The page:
Opposites Don’t Attract!
I remember a project I worked on many years ago. I was leading a large team and had a very large budget. I chose John to co-lead with me because we got along so well. I am a creative, spontaneous, and enthusiastic person and John was pretty much the same. The team loved working with us. We were fun, engaging, and motivating.
And the project was a huge waste of money.
The problem was that John and I got caught up in the novelty of our work. We were too focused on developing new ideas and making sure people were happy. But we never got any work done. We were a total failure.
In hindsight, this failure probably could have been predicted. Our styles were too similar.
In fact, if you look at any group of people who effortlessly work well together, odds are the individuals share a lot in common with each other. They might have similar backgrounds, expertise, interests, or personalities. This is natural.
The reason?Contrary to conventional wisdom, opposites do not attract.
When it comes to interpersonal relationships, we are attracted to people who are like us. Psychologists have extensively documented the power of similarity when it comes to liking other people. In general, we tend to like those individuals the most who seem the most similar to us.
Therefore we surround ourselves with people who share similar thought processes, similar energy levels, and similar personalities.
But as I learned on that project many years ago, partnering with people who are too much like you can lead to disastrous results.
Contrast that experience with the project that immediately followed. Learning from that failure, I brought in a great planner, Ray, as my wingman on the team. I made sure I treated him as my equal. He was in my face on nearly a daily basis, forcing me to stay on plan and budget. I wanted to avoid the rigors of his planning as I felt that they were limiting and restrictive. But he was unrelenting.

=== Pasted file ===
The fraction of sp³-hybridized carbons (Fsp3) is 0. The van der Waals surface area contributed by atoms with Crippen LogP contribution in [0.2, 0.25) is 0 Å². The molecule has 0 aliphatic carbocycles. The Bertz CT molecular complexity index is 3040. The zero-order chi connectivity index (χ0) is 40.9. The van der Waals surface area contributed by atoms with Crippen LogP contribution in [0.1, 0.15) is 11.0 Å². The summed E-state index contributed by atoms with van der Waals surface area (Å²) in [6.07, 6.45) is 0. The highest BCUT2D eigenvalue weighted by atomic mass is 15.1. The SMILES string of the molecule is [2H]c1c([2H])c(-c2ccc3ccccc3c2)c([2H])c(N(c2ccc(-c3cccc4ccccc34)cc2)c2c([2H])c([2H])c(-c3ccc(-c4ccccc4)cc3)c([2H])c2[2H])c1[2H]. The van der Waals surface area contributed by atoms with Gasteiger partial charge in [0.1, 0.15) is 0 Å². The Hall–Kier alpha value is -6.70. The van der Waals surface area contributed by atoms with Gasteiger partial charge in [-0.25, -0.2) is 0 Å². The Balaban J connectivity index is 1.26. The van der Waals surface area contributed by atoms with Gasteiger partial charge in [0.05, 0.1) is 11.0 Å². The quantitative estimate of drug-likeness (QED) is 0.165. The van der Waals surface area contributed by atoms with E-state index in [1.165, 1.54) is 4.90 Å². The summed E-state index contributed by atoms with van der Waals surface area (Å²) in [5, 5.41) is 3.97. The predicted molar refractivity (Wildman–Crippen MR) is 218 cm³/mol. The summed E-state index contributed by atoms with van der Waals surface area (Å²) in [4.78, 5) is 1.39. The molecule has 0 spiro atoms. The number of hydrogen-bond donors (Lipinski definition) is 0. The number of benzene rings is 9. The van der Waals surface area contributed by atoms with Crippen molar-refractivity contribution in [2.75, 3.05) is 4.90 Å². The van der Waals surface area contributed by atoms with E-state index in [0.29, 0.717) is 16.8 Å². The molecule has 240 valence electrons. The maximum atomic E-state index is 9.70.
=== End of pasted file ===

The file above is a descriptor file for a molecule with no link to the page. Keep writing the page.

In the end, although we may have annoyed each other, it was one of the most successful projects I’ve ever worked on. In fact, it was one of the most successful initiatives of the firm, one people still talk about nearly fifteen years later.
From this project, I learned something incredibly important:
“The person you like the least may be the person you need the most.”
Although Ray annoyed me on nearly a daily basis, it was because of his persistence that we were so successful. Left to my own devices, I would be chasing “bright shiny objects.” He forced me and the team to stay focused on the plans, deliverables, and timeframes. The combination of my creativity blended with his rigor was the key to success.
Although it is human nature to want to be around people who are like you, in order to be successful you need to partner with people are different. You need to surround yourself with people that complement your abilities and illuminate your blind-spots.
When you have a difficult problem to solve, instead of going to some someone who thinks like you, find someone who is your opposite. Yes, it is quite possible that that individual will annoy you and not give you the answer you secretly want. But that might be the very reason they have something powerful to contribute to you.
If you want to learn who can best contribute to YOUR success, check out our Personality Poker book and game.